2. La Churreria (284 Mulberry Street at Houston Street)

For something sweet, visit La Churreria in NoLita. Drop $6 for six, made-to-order, piping hot churros, plus a small dipping chocolate. Six churros are easy to share so you're in for a cheap treat here.

3. Wecshlers Currywurst (120 East 1st Street at 7th Street)

For filling, meaty fare that won’t break the bank head to this traditional German outpost in the East Village. For only $6-$7, dig into a wild boar sausage, schnitzel sandwich, currywurst with fries, or variety of Bratwurst. Tack on a Reissford Koelsch draft for $3 and you’ll have a hearty meal for a light price.

5. Crocodile Lounge (325 East 14th Street between 1st and 2nd)

It may be a college-minded, young crowd with NYU nearby but there are few places to sit back and relax with a beer where you'll get a free personal sized pizza with every drink ordered. That's right—an entire personal cheese pizza comes with any drink. It might not be theabsolute best pizza you've ever tasted, but it's not half bad, and is freshly baked in their wood fired oven. Toppings are only an extra buck should you want any.

6. Guayoyo (67 1st Avenue at 4 Street)

For a quick and fare-friendly lunch, check out this Venezuelan spot just north of Houston Street. All of their Arepas are a mere $8 and include freshly made soup, yucca fries, or green salad. Arepas are ground white corn bread, with a perfect crispy shell and fluffy interior, stuffed with a variety of fillings like shredded flank stank, black beans, and sweet plantains, or slow-cooked pork belly, house pickled jicama and ginger, and chipotle mustard. Their Cachapa is also dynamite for only $10—grilled sweet corn cakes bursting with soft handmade white cheese and topped with avocado. This is the ultimate balance of sweet, salty, and just plain delicious.

7. Hummus Kitchen (Murray Hill, Upper East Side, Upper West Side)

This is one of my all-time favorite spots for brunch simply because of the price. For under $15, try their prix-fixe option – a variety of appetizers served to the table, a choice of entrees, along with a bread basket and Turkish coffee or mint tea. The appetizer plate is no joke— it's a huge amount of food including items like borekas, warm grilled eggplant, homemade pear and onion confit, fried cauliflower with tahini, and grape leaves. Entrees range from a Moroccoan benedict, to green shakshuka (tomatoes, onions, peppers, spinach, and two eggs over easy), or my favorite, their classic falafel sandwich stuffed with a pickle.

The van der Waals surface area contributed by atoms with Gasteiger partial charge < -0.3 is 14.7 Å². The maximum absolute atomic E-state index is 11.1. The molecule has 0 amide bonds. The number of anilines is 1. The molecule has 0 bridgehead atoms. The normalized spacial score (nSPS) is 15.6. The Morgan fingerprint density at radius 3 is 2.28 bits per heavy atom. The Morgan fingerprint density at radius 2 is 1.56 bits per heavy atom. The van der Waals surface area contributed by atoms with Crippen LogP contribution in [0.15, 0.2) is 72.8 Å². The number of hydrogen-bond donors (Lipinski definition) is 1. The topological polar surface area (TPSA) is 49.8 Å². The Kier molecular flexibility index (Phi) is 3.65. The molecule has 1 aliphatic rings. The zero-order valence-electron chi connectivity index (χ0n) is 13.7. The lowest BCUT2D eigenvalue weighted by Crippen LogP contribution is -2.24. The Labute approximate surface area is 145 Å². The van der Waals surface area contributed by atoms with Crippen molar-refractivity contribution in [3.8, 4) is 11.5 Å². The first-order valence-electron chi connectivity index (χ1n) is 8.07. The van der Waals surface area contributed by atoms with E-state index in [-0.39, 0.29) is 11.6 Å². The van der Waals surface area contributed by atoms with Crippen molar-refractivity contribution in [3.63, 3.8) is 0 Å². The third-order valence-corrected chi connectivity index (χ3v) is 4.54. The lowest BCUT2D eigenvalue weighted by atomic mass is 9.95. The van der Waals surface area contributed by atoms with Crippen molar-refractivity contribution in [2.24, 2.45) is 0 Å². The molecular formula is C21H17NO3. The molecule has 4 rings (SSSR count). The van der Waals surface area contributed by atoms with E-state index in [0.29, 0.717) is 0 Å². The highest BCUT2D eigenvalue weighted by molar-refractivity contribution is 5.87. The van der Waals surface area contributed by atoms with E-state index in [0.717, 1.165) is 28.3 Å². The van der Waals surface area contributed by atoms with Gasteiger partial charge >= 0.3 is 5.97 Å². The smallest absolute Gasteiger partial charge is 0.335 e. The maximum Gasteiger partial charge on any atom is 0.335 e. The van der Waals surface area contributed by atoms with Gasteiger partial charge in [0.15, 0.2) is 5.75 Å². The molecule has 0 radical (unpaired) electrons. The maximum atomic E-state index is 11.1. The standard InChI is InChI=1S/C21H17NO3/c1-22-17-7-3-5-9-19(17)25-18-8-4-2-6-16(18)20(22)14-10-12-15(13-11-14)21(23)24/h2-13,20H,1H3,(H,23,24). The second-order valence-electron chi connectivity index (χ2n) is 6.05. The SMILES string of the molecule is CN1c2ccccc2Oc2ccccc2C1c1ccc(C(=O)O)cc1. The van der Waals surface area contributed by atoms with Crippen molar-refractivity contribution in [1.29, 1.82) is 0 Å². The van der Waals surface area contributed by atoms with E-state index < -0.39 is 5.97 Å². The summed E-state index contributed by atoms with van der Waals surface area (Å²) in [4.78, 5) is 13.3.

8. Baohaus (238 East 14th Street at 2nd Avenue)

If you're in the mood for an exotic bite, visit Baohaus in the East Village. Their authentic buns range between $2.99 and $3.99—talk about cheap eats! This joint uses only natural meats with no antibiotics or additives, and organic tofu. Try the bao stuffed with pork belly or beef cheek, the brined fried chicken with cilantro and crushed peanuts, or the fried oyster with lemon aioli and pickled veggies.

9. Bruschetteria (92 Rivington Street between Orchard and Ludlow)

Another favorite brunch spot, this one in the Lower East Side. For $12.50, nab an appetizer, like ricotta cheese and honey bruschetta, and one entree like the pancetta panini with scrambled eggs, mozzarella, and marinated tomato, or grilled sweet potato salad with arugula, gorgonzola and vinaigrette, plus coffee or tea and a glass of wine or juice.

10. Empanada Mama (763 Ninth Avenue between 51st and 52nd)

Stop by this Hells Kitchen foolproof empanada establishment. For between $2 and $3 each, grabbing just two or three should fill you up more than enough.